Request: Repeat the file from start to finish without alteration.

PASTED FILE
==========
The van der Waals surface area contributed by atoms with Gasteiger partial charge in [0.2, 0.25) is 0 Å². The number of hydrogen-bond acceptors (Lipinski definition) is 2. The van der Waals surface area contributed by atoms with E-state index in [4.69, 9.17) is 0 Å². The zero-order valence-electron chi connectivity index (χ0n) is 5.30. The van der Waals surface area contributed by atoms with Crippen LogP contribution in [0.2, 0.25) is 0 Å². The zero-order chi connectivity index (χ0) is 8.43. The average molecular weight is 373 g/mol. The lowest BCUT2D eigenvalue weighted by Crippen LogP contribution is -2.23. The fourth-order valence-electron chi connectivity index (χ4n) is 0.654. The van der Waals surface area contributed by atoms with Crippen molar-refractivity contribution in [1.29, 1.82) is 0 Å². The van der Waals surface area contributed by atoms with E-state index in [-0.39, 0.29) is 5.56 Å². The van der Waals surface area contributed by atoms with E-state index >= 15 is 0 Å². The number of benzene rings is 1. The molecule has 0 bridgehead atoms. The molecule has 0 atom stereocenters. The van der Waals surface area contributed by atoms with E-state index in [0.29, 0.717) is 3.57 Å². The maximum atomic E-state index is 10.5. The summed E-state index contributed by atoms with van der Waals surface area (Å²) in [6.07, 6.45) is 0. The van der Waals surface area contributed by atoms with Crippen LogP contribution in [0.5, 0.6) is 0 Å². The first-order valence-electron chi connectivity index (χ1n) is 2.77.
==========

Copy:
The van der Waals surface area contributed by atoms with Gasteiger partial charge in [0.2, 0.25) is 0 Å². The number of hydrogen-bond acceptors (Lipinski definition) is 2. The van der Waals surface area contributed by atoms with E-state index in [4.69, 9.17) is 0 Å². The zero-order valence-electron chi connectivity index (χ0n) is 5.30. The van der Waals surface area contributed by atoms with Crippen LogP contribution in [0.2, 0.25) is 0 Å². The zero-order chi connectivity index (χ0) is 8.43. The average molecular weight is 373 g/mol. The lowest BCUT2D eigenvalue weighted by Crippen LogP contribution is -2.23. The fourth-order valence-electron chi connectivity index (χ4n) is 0.654. The van der Waals surface area contributed by atoms with Crippen molar-refractivity contribution in [1.29, 1.82) is 0 Å². The van der Waals surface area contributed by atoms with E-state index in [-0.39, 0.29) is 5.56 Å². The van der Waals surface area contributed by atoms with E-state index >= 15 is 0 Å². The number of benzene rings is 1. The molecule has 0 bridgehead atoms. The molecule has 0 atom stereocenters. The van der Waals surface area contributed by atoms with E-state index in [0.29, 0.717) is 3.57 Å². The maximum atomic E-state index is 10.5. The summed E-state index contributed by atoms with van der Waals surface area (Å²) in [6.07, 6.45) is 0. The van der Waals surface area contributed by atoms with Crippen LogP contribution in [0.5, 0.6) is 0 Å². The first-order valence-electron chi connectivity index (χ1n) is 2.77.